A couple of years ago, when I performed with the BBC Orchestra in Wales, I met up with conductor Grant Llewelyn while he was guest conductor with the Calgary Philharmonic (the orchestra in my home city). At that time he mentioned to the general manager that they needed to hire me as a soloist with the orchestra. I was so touched by the comment but never thought much about it afterwards. Fast forward to the present, I finally got the call, and I was so excited for the opportunity. The CPO was organizing a Russian Masters concert featuring Shostakovich’s Piano Concerto No.1. They asked me if I had played it before, to which I responded “of course, yes I know it”. Truth be told, I had never really heard it more than once before. I wonder how many professional musicians lie about whether they have played a particular piece just to get the gig!
It was still a year away so I knew I had plenty of time to prepare for it. With everything going on at the time, I found myself procrastinating until the performance was only one month away, still not having touched the score. It was going to be down to the last week. I practiced so hard, often needing my favourite treat to keep going (Skittles). As with the Saskatoon symphony concert, I was given the opportunity to play on a Fazioli conert grand. I spent a lot of time with the technician, Michael Lipnicki (http://www.michaellipnicki.com), tweaking the piano to the specifications of what the Shostakovich needed. After a few attempts, I thought the piano was in perfect condition.
The guest conductor was a young fellow from the Phoenix Symphony, Tito Munoz. He was incredible, and he conducted with so much passion and sensitivity to the music. The piece features piano and trumpet, and the coordination between all musicians is very difficult. I found myself at rehearsal struggling keeping together with the orchestra. Tito also felt the same frustrations, but like all great conductors do, he was able to put it all together for the performances. Here is a photo with me and one of my closest friends, Adam Johnson (associate conductor of the CPO) on stage the night before the big weekend.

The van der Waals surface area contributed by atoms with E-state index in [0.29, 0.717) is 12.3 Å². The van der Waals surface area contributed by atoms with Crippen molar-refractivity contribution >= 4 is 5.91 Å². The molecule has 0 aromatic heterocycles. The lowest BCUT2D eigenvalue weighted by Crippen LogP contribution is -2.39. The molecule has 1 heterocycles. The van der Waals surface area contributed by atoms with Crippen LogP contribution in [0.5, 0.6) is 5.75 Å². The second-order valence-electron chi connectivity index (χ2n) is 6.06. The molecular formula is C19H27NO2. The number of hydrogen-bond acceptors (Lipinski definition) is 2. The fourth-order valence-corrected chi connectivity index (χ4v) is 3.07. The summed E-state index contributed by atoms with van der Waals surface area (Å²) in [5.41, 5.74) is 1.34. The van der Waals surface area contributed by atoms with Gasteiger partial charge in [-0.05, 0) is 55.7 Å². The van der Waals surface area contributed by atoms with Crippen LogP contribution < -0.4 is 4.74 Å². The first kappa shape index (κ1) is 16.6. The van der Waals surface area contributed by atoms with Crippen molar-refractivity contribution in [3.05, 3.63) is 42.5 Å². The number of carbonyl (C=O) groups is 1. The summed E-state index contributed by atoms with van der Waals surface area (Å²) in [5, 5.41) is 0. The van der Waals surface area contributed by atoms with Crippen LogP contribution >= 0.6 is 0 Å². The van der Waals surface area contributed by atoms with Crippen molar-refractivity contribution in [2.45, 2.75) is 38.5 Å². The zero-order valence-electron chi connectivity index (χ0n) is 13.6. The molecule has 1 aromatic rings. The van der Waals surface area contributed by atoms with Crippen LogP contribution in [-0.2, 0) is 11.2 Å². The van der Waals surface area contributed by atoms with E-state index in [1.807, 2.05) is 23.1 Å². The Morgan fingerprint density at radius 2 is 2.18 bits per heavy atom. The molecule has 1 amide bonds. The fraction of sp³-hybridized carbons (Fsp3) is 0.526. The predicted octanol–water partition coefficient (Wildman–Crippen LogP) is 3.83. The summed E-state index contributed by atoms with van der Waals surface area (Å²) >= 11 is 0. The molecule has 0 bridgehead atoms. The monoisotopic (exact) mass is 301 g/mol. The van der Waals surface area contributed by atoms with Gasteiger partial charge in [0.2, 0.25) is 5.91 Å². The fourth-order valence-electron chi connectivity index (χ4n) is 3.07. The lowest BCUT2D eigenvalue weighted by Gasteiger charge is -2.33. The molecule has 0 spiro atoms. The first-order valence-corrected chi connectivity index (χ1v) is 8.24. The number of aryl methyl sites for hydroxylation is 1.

Normally when I play for people that I know, I get quite nervous. But for this performance, I was excited because it was going to be the first time I would perform in my home city after living here for five years! It’s interesting how I would be asked to perform everywhere else except in my own city. I felt the performances went great. The trumpet player, Adam Zinatelli, was very talented and executed his difficult part with ease. We were treated to standing ovation’s in both nights.
It was a memorable experience for me to play for my family and friends. And I can’t wait to play for them again soon (in February 2016 with the Calgary Civic Symphony – Rachmaninoff Rhapsody on a Theme by Paganini!).
Anyone who dares to play Beethoven's last Piano Sonata Opus 111 must be fearless and confident in his skills. In the case of Thomas Yu, both are true...[He] plays the piece with elegance and depth...and his interpretation was the highlight of the festival day.Süddeutsche Zeitung, Germany's largest newspaper, translated.